Why FG intervened as food prices continue to rise

Minister of Agriculture and Rural Development, Mahmood Abubakar, has said increase in the prices of food items in the country is caused by the outbreak of COVID-19 pandemic, insecurity and the Russia- Ukraine, among several other factors.

 The minister, who spoke recently at the State House, Abuja, however, promised that the Federal Government was making efforts to address the rising prices of like beans, rice, garri, bread and other food items, which have increased in the past few years by between 200 and 400 per cent.

 Abubakar also said the continued increase in the prices of food items was not peculiar to Nigeria, but has remained a major challenge confronting other countries of the world.

 The minister lamented that the hike in the prices of food stuff and other essential items was worsened by the outbreak of the COVID-19 pandemic and the Russia-Ukraine war, adding: “When COVID-19 came, it affected a lot of things including food production. Its effect is what we are still facing and this will continue for some time before things will finally stabilize.”

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 Abubakar, who noted that he believes that the price of rice has dropped a little bit, but we are still working on it, said the whole world is currently just getting out of the pandemic, sadly the Russia-Ukraine war broke out. The world is now battling the consequences of the war in Ukraine.

“Things will stabilise, because the Ministry of Agriculture is working hard to address the problem and we are not relenting to ensure that the prices will reduce faster,” he said.

 Speaking on how insecurity has affected good prices across the country, he said attacks by herders and terrorists have denied some farmers the opportunity to go to their farms, especially in the North West and North Central regions of the country.

 Abubakar said despite the security situation, food production has not stopped to any significant level

 On how to halt the slide, he said: “This is one of the reasons, why the ministry has put up an arrangement for security agents known as agro-rangers, who are providing some level of security, so that the farmers will be able to access their farmers.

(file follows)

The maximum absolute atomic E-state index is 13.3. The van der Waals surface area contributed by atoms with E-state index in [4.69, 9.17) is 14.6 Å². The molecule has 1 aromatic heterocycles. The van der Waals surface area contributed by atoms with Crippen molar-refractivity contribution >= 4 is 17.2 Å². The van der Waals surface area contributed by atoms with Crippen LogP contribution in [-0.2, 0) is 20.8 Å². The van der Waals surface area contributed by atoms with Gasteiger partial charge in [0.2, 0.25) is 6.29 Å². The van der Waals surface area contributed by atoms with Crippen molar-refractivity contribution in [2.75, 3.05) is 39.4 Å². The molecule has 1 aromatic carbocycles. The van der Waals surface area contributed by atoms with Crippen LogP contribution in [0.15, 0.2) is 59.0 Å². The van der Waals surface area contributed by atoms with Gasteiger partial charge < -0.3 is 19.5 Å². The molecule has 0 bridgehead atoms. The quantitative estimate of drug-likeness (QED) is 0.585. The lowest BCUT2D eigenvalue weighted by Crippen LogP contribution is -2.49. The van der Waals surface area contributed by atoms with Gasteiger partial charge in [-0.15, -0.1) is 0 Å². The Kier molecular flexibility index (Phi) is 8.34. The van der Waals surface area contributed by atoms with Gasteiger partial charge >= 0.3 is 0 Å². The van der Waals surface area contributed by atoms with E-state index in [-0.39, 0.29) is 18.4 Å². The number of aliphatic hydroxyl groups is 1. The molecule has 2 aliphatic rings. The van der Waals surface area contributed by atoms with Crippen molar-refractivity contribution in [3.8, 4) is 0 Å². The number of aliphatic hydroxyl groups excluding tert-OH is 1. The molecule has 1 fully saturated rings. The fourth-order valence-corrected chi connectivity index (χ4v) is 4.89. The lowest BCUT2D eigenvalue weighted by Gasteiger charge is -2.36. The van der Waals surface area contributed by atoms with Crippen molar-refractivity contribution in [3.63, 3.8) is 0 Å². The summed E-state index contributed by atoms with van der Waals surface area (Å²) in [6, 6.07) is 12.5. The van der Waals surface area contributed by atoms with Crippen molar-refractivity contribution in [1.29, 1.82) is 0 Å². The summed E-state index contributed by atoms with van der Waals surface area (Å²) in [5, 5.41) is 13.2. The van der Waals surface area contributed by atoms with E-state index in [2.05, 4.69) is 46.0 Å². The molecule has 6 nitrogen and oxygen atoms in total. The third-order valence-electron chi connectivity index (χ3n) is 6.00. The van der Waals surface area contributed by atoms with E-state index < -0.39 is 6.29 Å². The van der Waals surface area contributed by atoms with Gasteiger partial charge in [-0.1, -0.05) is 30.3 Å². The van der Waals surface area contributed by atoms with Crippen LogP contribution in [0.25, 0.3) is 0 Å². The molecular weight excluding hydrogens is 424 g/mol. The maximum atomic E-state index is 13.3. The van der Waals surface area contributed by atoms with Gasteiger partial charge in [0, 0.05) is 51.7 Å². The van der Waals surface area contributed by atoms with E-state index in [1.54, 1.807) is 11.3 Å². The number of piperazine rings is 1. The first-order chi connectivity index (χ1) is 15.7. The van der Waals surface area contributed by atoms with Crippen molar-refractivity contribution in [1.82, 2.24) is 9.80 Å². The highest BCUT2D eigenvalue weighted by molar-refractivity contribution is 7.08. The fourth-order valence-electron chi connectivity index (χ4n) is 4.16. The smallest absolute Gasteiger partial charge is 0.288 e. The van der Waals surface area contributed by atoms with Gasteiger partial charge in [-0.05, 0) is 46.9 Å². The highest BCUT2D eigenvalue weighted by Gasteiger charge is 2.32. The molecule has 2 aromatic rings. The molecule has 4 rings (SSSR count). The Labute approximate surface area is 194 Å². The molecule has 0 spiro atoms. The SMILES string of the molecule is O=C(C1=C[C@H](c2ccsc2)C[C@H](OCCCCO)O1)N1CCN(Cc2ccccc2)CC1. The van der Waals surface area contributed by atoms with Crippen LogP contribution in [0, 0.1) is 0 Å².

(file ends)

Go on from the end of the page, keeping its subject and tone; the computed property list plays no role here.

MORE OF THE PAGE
“Truly, if they cannot freely access their farms across the country, a drop in production should be expected, but right now, we are doing everything possible to ensure that production is maintained through the provision of security. Our plan to end hunger is still on track as we are determined to end hunger in the country,” he said.

 Also, Director of Fisheries and Aquaculture in the Ministry of Agriculture, Samson Umoh, who spoke on fish importation in Nigeria, said there were two reasons why Nigeria still allows fish importation.

“The first reason why fish is still being imported into Nigeria is that local production cannot meet demand, while the second is that some species of fish are not locally sourced.

 “Presently, the total fish demand for the country is about 3.6 million metric tons, based on the population of Nigeria, while the total production is about 1.2 million metric tons. The gap must be filled up and therefore, we are engaging the youths, women and all to improve fish production.

 “Apart from Federal Government’s intervention, some species are not farmed or found in the Nigerian waters, like the mackerel and the stock fish, among others. Therefore, we have to import because they are not available in the country,” he explained.

 Umoh said President Muhammadu Buhari’s commitment to agriculture has seen the sector contributing a lot to the country’s Gross Domestic Product (GDP) in the wake of the fall of crude oil price in the international market, insisting that in spite of the harsh operating environment, manufacturers still have confidence in the nation’s economy.

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